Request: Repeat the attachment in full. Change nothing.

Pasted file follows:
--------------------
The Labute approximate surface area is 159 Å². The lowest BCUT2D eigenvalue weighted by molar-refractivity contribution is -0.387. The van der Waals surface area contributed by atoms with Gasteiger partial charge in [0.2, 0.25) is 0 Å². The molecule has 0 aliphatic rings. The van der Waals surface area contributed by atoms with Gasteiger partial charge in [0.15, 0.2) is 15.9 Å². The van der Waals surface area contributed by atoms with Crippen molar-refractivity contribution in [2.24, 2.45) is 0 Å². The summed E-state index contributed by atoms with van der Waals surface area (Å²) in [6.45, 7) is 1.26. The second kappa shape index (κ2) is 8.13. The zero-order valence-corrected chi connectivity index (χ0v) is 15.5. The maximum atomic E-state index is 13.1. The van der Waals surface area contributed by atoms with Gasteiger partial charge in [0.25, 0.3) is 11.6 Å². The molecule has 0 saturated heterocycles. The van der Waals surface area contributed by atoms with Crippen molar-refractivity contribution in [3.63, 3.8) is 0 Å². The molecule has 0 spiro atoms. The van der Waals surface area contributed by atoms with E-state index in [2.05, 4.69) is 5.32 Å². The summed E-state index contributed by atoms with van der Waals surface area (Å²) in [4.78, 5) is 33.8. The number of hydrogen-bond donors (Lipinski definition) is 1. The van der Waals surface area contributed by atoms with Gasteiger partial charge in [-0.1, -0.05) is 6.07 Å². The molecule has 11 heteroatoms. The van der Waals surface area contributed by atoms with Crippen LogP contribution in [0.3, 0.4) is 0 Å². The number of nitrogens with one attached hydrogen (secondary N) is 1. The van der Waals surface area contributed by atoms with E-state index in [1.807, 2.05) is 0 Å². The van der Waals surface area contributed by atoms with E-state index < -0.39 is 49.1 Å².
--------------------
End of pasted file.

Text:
The Labute approximate surface area is 159 Å². The lowest BCUT2D eigenvalue weighted by molar-refractivity contribution is -0.387. The van der Waals surface area contributed by atoms with Gasteiger partial charge in [0.2, 0.25) is 0 Å². The molecule has 0 aliphatic rings. The van der Waals surface area contributed by atoms with Gasteiger partial charge in [0.15, 0.2) is 15.9 Å². The van der Waals surface area contributed by atoms with Crippen molar-refractivity contribution in [2.24, 2.45) is 0 Å². The summed E-state index contributed by atoms with van der Waals surface area (Å²) in [6.45, 7) is 1.26. The second kappa shape index (κ2) is 8.13. The zero-order valence-corrected chi connectivity index (χ0v) is 15.5. The maximum atomic E-state index is 13.1. The van der Waals surface area contributed by atoms with Gasteiger partial charge in [0.25, 0.3) is 11.6 Å². The molecule has 0 saturated heterocycles. The van der Waals surface area contributed by atoms with Crippen molar-refractivity contribution in [3.63, 3.8) is 0 Å². The molecule has 0 spiro atoms. The van der Waals surface area contributed by atoms with E-state index in [2.05, 4.69) is 5.32 Å². The summed E-state index contributed by atoms with van der Waals surface area (Å²) in [4.78, 5) is 33.8. The number of hydrogen-bond donors (Lipinski definition) is 1. The van der Waals surface area contributed by atoms with Gasteiger partial charge in [-0.1, -0.05) is 6.07 Å². The molecule has 11 heteroatoms. The van der Waals surface area contributed by atoms with Crippen LogP contribution in [0.3, 0.4) is 0 Å². The number of nitrogens with one attached hydrogen (secondary N) is 1. The van der Waals surface area contributed by atoms with E-state index in [1.807, 2.05) is 0 Å². The van der Waals surface area contributed by atoms with E-state index < -0.39 is 49.1 Å².